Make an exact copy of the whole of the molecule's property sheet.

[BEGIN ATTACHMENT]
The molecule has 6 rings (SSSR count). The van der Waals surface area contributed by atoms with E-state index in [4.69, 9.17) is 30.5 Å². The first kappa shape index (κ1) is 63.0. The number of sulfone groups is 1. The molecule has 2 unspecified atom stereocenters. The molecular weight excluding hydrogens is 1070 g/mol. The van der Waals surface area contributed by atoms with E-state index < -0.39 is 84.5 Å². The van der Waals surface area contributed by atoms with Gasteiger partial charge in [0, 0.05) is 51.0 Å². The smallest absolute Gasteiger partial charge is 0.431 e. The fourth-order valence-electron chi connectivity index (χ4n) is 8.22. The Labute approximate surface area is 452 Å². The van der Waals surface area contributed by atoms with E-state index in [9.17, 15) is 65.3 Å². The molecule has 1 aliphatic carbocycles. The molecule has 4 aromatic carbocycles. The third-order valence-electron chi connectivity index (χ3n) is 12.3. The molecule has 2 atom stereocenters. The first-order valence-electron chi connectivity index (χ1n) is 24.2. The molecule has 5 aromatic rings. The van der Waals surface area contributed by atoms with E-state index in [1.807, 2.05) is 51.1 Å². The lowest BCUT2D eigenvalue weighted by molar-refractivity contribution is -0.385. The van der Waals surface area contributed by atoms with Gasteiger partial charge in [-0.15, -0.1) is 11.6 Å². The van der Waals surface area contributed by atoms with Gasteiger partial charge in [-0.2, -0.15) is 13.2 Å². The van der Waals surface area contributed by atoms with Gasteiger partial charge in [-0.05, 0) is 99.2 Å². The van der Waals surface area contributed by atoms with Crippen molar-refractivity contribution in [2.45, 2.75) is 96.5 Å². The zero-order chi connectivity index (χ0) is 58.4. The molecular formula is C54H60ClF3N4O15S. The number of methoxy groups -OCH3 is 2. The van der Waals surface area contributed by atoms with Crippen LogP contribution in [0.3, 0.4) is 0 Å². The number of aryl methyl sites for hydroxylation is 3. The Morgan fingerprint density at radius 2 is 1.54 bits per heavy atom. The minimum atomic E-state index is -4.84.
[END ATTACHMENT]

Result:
The molecule has 6 rings (SSSR count). The van der Waals surface area contributed by atoms with E-state index in [4.69, 9.17) is 30.5 Å². The first kappa shape index (κ1) is 63.0. The number of sulfone groups is 1. The molecule has 2 unspecified atom stereocenters. The molecular weight excluding hydrogens is 1070 g/mol. The van der Waals surface area contributed by atoms with E-state index < -0.39 is 84.5 Å². The van der Waals surface area contributed by atoms with Gasteiger partial charge in [0, 0.05) is 51.0 Å². The smallest absolute Gasteiger partial charge is 0.431 e. The fourth-order valence-electron chi connectivity index (χ4n) is 8.22. The Labute approximate surface area is 452 Å². The van der Waals surface area contributed by atoms with E-state index in [9.17, 15) is 65.3 Å². The molecule has 1 aliphatic carbocycles. The molecule has 4 aromatic carbocycles. The third-order valence-electron chi connectivity index (χ3n) is 12.3. The molecule has 2 atom stereocenters. The first-order valence-electron chi connectivity index (χ1n) is 24.2. The molecule has 5 aromatic rings. The van der Waals surface area contributed by atoms with E-state index in [1.807, 2.05) is 51.1 Å². The lowest BCUT2D eigenvalue weighted by molar-refractivity contribution is -0.385. The van der Waals surface area contributed by atoms with Gasteiger partial charge in [-0.15, -0.1) is 11.6 Å². The van der Waals surface area contributed by atoms with Gasteiger partial charge in [-0.2, -0.15) is 13.2 Å². The van der Waals surface area contributed by atoms with Gasteiger partial charge in [-0.05, 0) is 99.2 Å². The van der Waals surface area contributed by atoms with Crippen molar-refractivity contribution in [2.45, 2.75) is 96.5 Å². The zero-order chi connectivity index (χ0) is 58.4. The molecular formula is C54H60ClF3N4O15S. The number of methoxy groups -OCH3 is 2. The van der Waals surface area contributed by atoms with Crippen LogP contribution in [0.3, 0.4) is 0 Å². The number of aryl methyl sites for hydroxylation is 3. The Morgan fingerprint density at radius 2 is 1.54 bits per heavy atom. The minimum atomic E-state index is -4.84.